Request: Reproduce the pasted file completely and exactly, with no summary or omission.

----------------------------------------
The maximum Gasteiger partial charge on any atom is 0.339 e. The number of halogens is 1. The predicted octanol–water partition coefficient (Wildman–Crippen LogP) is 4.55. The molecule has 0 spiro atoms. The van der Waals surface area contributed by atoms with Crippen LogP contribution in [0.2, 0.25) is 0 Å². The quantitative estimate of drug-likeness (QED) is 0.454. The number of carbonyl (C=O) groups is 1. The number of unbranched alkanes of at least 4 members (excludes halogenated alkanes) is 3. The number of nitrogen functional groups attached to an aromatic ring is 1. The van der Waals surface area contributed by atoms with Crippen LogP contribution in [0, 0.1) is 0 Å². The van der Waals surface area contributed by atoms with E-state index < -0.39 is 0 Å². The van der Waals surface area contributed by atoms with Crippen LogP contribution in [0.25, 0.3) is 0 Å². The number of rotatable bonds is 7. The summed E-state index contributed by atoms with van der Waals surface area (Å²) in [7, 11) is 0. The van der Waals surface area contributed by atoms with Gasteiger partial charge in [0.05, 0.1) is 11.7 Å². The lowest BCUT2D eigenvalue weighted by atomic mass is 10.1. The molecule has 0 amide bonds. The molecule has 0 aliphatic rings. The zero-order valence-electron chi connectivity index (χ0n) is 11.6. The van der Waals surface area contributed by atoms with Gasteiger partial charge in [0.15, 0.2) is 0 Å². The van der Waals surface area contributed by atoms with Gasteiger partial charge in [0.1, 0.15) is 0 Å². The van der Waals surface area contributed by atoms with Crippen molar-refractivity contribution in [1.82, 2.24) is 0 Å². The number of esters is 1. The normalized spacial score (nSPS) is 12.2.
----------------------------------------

The maximum Gasteiger partial charge on any atom is 0.339 e. The number of halogens is 1. The predicted octanol–water partition coefficient (Wildman–Crippen LogP) is 4.55. The molecule has 0 spiro atoms. The van der Waals surface area contributed by atoms with Crippen LogP contribution in [0.2, 0.25) is 0 Å². The quantitative estimate of drug-likeness (QED) is 0.454. The number of carbonyl (C=O) groups is 1. The number of unbranched alkanes of at least 4 members (excludes halogenated alkanes) is 3. The number of nitrogen functional groups attached to an aromatic ring is 1. The van der Waals surface area contributed by atoms with Crippen LogP contribution in [0, 0.1) is 0 Å². The van der Waals surface area contributed by atoms with E-state index < -0.39 is 0 Å². The van der Waals surface area contributed by atoms with Crippen LogP contribution in [0.25, 0.3) is 0 Å². The number of rotatable bonds is 7. The summed E-state index contributed by atoms with van der Waals surface area (Å²) in [7, 11) is 0. The van der Waals surface area contributed by atoms with Gasteiger partial charge in [0.05, 0.1) is 11.7 Å². The lowest BCUT2D eigenvalue weighted by atomic mass is 10.1. The molecule has 0 amide bonds. The molecule has 0 aliphatic rings. The zero-order valence-electron chi connectivity index (χ0n) is 11.6. The van der Waals surface area contributed by atoms with Gasteiger partial charge in [0.15, 0.2) is 0 Å². The van der Waals surface area contributed by atoms with Gasteiger partial charge in [0.1, 0.15) is 0 Å². The van der Waals surface area contributed by atoms with Crippen molar-refractivity contribution in [1.82, 2.24) is 0 Å². The number of esters is 1. The normalized spacial score (nSPS) is 12.2.